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Posted: 6/14/2009 12:06:47 PM EST
I was told that the spring for the hammer will get weak over a short time from staying cocked and lock. Is there any truth to this? If it is how long can I carry it this way without worry? This will be a duty gun so it will be carried for a long time like this. This maybe a dumb question but I will be carrying this gun for duty carry and I don't want to have any question in my mind about this weapon.

Thanks,
Ranger99
Link Posted: 6/14/2009 12:33:14 PM EST
[Last Edit: 6/14/2009 12:37:52 PM EST by pulpsmack]
Back in the late 80s/early 90s, there was a small movement in a few gun rags to "de-sexify" the old designs, and the issue of "metal fatigue" was raised to scare greenhorns like myself from single action pistols. This issue had more to do with the hammer hook, but the long and the short of this is mostly bullshit, as is the case with most gun writing, because the awesomeness of 1911s and Glocks has been written to death and something new needs to be printed to keep readers interested, if not misinformed.

With respect to your question specifically, the mainspring, like all springs in a 1911 is a frequently disposable part that should be changed at regular intervals. The industry standard for the mainspring (as per Wilson Combat) is 5,000 rounds or 365 days for the purpose of routine maintenance. We all know that cars do not burst into flames with a 4,500 mile oil change and it is possible that the mainspring can function indefinitely (as could the recoil spring) depending on usage, but this is needless and negligent.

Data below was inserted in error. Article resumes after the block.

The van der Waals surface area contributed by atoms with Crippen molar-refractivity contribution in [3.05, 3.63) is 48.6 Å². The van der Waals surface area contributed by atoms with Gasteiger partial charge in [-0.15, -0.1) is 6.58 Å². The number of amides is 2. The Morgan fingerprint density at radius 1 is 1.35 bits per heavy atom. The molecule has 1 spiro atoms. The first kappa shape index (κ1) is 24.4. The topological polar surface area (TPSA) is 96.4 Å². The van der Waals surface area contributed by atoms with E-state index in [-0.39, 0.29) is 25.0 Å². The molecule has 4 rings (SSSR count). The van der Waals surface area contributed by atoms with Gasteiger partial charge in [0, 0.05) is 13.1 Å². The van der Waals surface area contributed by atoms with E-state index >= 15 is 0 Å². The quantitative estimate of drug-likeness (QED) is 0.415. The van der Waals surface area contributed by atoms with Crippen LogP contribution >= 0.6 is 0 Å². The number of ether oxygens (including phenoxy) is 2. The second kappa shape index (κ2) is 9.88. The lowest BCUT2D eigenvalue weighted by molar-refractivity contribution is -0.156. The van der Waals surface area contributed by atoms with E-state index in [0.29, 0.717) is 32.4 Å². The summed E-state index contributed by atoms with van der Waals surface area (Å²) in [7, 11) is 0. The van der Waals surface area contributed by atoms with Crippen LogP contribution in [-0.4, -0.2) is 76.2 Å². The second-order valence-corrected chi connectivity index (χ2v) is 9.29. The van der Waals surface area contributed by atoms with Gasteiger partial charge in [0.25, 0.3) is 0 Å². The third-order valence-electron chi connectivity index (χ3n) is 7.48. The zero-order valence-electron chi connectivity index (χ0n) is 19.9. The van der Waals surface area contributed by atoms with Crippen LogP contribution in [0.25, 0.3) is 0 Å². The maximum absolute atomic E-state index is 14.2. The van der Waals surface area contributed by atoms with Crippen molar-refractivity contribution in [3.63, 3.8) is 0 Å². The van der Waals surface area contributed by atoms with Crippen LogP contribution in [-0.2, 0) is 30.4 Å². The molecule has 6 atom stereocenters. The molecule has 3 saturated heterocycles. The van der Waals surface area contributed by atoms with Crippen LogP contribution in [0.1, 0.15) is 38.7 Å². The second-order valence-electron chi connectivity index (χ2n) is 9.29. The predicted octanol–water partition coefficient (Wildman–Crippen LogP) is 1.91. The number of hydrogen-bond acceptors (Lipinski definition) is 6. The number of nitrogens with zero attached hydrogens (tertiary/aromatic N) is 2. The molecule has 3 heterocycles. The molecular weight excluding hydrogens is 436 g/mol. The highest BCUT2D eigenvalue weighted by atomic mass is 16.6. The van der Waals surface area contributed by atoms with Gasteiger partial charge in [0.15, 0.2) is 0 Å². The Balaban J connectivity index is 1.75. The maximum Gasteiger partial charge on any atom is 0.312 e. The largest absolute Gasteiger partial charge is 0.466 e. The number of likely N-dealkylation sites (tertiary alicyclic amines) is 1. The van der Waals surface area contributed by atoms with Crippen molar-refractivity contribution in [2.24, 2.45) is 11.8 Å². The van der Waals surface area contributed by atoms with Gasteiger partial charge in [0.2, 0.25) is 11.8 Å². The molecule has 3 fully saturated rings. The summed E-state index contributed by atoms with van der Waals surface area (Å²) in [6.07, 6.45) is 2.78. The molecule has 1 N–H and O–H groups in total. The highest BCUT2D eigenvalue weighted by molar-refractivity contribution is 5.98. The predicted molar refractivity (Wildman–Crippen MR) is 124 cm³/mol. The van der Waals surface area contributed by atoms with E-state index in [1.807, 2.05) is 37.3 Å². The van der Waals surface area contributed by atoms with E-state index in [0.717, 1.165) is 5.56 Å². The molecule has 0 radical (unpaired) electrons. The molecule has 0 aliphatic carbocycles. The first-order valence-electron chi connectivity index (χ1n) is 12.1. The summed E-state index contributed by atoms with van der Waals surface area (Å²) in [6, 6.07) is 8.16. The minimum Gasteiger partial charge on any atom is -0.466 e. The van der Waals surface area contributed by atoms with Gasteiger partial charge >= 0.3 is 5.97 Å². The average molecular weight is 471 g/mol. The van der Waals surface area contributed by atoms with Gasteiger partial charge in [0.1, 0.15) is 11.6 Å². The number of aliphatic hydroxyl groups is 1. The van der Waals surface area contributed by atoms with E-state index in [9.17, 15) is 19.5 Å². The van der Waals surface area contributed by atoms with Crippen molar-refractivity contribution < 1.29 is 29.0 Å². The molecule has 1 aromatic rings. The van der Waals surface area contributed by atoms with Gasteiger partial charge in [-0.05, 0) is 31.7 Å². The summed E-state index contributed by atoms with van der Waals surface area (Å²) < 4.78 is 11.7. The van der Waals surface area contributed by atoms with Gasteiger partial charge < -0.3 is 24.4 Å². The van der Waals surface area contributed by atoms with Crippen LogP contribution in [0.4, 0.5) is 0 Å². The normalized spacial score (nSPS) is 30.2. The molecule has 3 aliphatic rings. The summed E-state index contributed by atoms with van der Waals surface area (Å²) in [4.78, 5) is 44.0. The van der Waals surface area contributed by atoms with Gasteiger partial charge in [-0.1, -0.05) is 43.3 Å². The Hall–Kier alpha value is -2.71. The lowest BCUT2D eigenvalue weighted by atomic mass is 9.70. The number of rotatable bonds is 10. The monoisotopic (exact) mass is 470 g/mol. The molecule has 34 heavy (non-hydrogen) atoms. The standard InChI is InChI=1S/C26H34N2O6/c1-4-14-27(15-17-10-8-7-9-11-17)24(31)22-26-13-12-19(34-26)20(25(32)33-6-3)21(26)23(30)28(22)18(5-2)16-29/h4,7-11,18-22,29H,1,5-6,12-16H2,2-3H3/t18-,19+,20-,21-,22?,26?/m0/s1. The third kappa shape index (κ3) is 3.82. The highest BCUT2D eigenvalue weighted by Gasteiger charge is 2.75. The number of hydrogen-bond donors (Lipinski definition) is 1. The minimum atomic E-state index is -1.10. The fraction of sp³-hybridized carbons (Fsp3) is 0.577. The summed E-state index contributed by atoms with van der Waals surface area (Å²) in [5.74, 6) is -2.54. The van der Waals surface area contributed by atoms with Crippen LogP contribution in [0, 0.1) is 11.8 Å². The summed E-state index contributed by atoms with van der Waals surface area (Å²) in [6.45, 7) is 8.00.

A 1911 is a fine machine. It asks a little more of the user compared to other designs, but it gives the user more in return. Simple maintenance of all parts at reasonable intervals ensures that these scenarios don't happen.
Link Posted: 6/14/2009 12:52:08 PM EST
1911 mainsprings are cheap and easy to replace. I have never heard of one actually wearing out to the point it doesn't impart enough energy to the hammer to torch a round off. If I were to carry it every day, for piece of mind I would replace it with an extra power one from Wolff every year or two. I would also probably replace the recoil, firing pin, and magazine springs as well.

NAD

Link Posted: 6/14/2009 1:07:24 PM EST
A properly made spring will *NOT* wear out from being under compression at or below its designed load. Springs will wear by cycling (and from being over-compressed).

Which is also why it is perfectly fine to leave loaded mags loaded.
Link Posted: 6/14/2009 1:35:31 PM EST
Thanks for the replys guy's. Knowing this makes me feel much better.

Ranger99
Link Posted: 6/14/2009 3:09:48 PM EST
Link Posted: 6/15/2009 1:05:07 PM EST
Mines always cocked. Shes had about 9 or 10 k through her as well. I have only replaced the recoil spring. She still runs great too.
Link Posted: 6/15/2009 1:15:01 PM EST
As mentioned above, the only thing that will decay any spring is the cyclic action of compression and tension. As long as the spring isn't subjected to plastic deformation, there will only be the decay in cycling the mainspring (or any other spring). Storing magazines loaded, a pistol with the hammer cocked or even the slide locked back on the slide release - all these won't hurt your springs any more than unloaded, de-cocked or in battery.

In the physical universe we occupy, it's the cyclic action - not compression or tension - that decays the life of a spring.

Thank Bradley University's Physics and Material Science departments for this information - and my $28,000 per year tuition bill.

Take care,
Bob
Link Posted: 6/15/2009 4:17:41 PM EST

Originally Posted By Walkure:
A properly made spring will *NOT* wear out from being under compression at or below its designed load. Springs will wear by cycling (and from being over-compressed).

Which is also why it is perfectly fine to leave loaded mags loaded.

QFT!
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